Sunday, April 11, 2010

Blurring the lines

If there is a line labeled "too far" in the Willamette Valley art community, the Emerge art show would like to pour bleach on it.

Maybe set it on fire.

"We reserve the right to refuse submissions that don't go far enough," said Jonathan Boys, Emerge founder.

Boys' attire on the evening of Emerge's opening at Coffee House Cafe was a yellow polyethylene coverall with fake blood splatters and "I killed the Willamette Valley Established Art Authority" scrawled on the back.

"Have you seen the other art outlets in the area?" asked artist Jesse Lindsay. "It's all landscapes, but there's a fringe element to every art scene and that's who Emerge is for."

Lexi Price, a 13-year-old artist who attends Claggett Creek Middle School in Keizer, made her first sale at Emerge. When Boys approached her with an offer, she was stunned.

"I just sort of stood there," said Price. "It wasn't until he asked me again if he could sell it that I gave him an answer."

The abstract piece titled "Wrath," which she painted while Salem was under a tornado watch, sold for $55.

Boys said Price is exactly the type of artist he's hoping to bring to the fore with Emerge.

"I like to push the edge. Landscapes, birdies and flowers don't exactly do that," Boys said. "We want to attract a crowd. That's what art is supposed to do."

More than 200 people attended the October show. Artists can register three pieces for the show for $5 and if a piece sells, artists keep the whole take. Shows with such a low cost of entry are mostly unheard of in a day and age when galleries take at least a 30 percent cut. Boys wanted a place where young artists could show their work in a non-threatening environment.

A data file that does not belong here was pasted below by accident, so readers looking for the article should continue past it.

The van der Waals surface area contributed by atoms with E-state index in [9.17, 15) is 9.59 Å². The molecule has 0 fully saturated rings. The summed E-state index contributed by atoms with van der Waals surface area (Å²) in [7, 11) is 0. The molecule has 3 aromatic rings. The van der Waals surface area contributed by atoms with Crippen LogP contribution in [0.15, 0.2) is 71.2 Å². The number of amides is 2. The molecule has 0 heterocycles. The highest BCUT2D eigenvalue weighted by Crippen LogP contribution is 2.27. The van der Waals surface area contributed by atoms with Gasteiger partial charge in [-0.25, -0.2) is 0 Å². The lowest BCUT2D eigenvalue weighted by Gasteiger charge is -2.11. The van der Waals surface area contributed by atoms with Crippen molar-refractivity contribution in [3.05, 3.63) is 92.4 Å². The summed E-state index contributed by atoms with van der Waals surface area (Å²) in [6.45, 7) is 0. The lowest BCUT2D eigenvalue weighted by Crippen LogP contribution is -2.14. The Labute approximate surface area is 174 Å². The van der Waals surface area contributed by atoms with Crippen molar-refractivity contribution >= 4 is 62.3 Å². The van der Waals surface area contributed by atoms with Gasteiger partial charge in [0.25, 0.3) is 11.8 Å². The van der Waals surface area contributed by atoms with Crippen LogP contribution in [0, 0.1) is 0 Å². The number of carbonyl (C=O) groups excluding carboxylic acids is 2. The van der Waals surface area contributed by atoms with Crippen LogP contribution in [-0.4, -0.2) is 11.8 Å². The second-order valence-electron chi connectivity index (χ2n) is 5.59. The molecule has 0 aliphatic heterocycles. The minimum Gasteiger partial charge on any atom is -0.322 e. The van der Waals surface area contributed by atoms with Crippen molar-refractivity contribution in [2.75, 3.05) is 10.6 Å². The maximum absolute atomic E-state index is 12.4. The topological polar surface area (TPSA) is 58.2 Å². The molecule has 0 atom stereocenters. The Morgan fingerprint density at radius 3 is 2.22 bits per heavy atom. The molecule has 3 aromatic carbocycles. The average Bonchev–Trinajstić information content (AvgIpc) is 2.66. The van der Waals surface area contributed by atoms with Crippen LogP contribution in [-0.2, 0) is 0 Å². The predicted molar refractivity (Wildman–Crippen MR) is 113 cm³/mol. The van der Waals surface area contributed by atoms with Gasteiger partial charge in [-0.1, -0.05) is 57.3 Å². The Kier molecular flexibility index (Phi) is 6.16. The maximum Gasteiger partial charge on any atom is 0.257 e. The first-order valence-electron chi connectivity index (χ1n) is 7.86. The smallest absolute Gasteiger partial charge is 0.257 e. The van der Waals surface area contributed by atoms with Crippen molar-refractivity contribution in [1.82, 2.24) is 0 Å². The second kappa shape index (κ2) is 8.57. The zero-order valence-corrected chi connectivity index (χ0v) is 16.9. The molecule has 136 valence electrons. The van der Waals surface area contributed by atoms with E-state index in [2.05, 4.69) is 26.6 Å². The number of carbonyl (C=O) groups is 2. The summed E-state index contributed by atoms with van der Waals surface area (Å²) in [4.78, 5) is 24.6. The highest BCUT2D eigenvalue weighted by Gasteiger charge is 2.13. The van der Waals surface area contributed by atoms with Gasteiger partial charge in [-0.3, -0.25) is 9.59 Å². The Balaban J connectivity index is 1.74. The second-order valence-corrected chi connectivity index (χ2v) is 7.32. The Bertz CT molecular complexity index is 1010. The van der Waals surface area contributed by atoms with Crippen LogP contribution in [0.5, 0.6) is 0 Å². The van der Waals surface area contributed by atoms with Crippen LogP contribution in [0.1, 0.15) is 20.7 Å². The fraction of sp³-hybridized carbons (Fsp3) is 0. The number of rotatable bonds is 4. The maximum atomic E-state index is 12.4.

Boys grew up in Cincinnati, Ohio and co-founded a gallery there, but heard about Oregon as a mecca for artists.

"Didn't realize they meant Portland," Boys said.

Figuring the only way things were going to change was by getting involved, Boys did just that. With assistance from his brother-in-law, Aaron Brown, they put together a one-night show that attracted 15 artists and 80 visitors to the Keizer Art Association.

In June, Boys exported the show, which became known as Emerge, to Coffee House Cafe in downtown Salem where he is the creative director.

"We pretty much gutted the back room, and we've got plans to clear out some additional areas where bands will perform during the show," said

The DIY space, which is intentionally underlit save for tap lights that spotlight artwork, is a reflection of the show - small-time artists looking to make big noise.

"There's a group of people who want to keep Salem small. They're the same people who let the prisons get built here and those prisons are the same reason it's going to keep growing. After people get out, they can't afford to leave," Boys said. "The focus now is on attracting jobs to the area and shows like Emerge are promoting small business. These are artists trying to sell their work."

Lindsay had his own take.

"Considering people are coming down from Portland to check out the show, we must be doing something right," he said.

Coffee House Cafe hosts the deejayed show the first Friday of every month from 6 to 10 p.m. with an afterparty at Venti's Cafe. For more information about the show, visit

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